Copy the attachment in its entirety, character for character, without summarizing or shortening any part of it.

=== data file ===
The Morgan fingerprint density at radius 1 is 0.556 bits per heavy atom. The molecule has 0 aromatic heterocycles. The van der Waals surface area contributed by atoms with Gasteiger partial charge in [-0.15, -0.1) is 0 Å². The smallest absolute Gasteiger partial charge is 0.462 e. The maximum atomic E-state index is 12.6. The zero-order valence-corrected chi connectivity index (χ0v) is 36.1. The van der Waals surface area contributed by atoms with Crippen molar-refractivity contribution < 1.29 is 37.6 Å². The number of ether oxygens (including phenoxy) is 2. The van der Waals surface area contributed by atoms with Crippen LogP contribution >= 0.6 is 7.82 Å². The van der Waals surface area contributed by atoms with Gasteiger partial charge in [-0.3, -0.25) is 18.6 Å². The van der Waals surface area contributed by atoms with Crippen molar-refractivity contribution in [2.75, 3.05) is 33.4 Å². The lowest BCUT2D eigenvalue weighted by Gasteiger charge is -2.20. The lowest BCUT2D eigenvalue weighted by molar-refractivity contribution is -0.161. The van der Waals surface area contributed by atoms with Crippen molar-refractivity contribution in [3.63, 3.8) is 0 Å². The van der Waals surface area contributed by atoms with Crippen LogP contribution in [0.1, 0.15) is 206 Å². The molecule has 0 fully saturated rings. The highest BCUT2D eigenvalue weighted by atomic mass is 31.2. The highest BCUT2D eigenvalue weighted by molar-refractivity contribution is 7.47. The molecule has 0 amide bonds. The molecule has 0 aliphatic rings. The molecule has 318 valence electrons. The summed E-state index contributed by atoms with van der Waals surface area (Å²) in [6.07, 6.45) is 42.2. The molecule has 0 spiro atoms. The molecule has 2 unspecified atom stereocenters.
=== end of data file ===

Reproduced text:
The Morgan fingerprint density at radius 1 is 0.556 bits per heavy atom. The molecule has 0 aromatic heterocycles. The van der Waals surface area contributed by atoms with Gasteiger partial charge in [-0.15, -0.1) is 0 Å². The smallest absolute Gasteiger partial charge is 0.462 e. The maximum atomic E-state index is 12.6. The zero-order valence-corrected chi connectivity index (χ0v) is 36.1. The van der Waals surface area contributed by atoms with Crippen molar-refractivity contribution < 1.29 is 37.6 Å². The number of ether oxygens (including phenoxy) is 2. The van der Waals surface area contributed by atoms with Crippen LogP contribution >= 0.6 is 7.82 Å². The van der Waals surface area contributed by atoms with Gasteiger partial charge in [-0.3, -0.25) is 18.6 Å². The van der Waals surface area contributed by atoms with Crippen molar-refractivity contribution in [2.75, 3.05) is 33.4 Å². The lowest BCUT2D eigenvalue weighted by Gasteiger charge is -2.20. The lowest BCUT2D eigenvalue weighted by molar-refractivity contribution is -0.161. The van der Waals surface area contributed by atoms with Crippen molar-refractivity contribution in [3.63, 3.8) is 0 Å². The van der Waals surface area contributed by atoms with Crippen LogP contribution in [0.1, 0.15) is 206 Å². The molecule has 0 fully saturated rings. The highest BCUT2D eigenvalue weighted by atomic mass is 31.2. The highest BCUT2D eigenvalue weighted by molar-refractivity contribution is 7.47. The molecule has 0 amide bonds. The molecule has 0 aliphatic rings. The molecule has 318 valence electrons. The summed E-state index contributed by atoms with van der Waals surface area (Å²) in [6.07, 6.45) is 42.2. The molecule has 0 spiro atoms. The molecule has 2 unspecified atom stereocenters.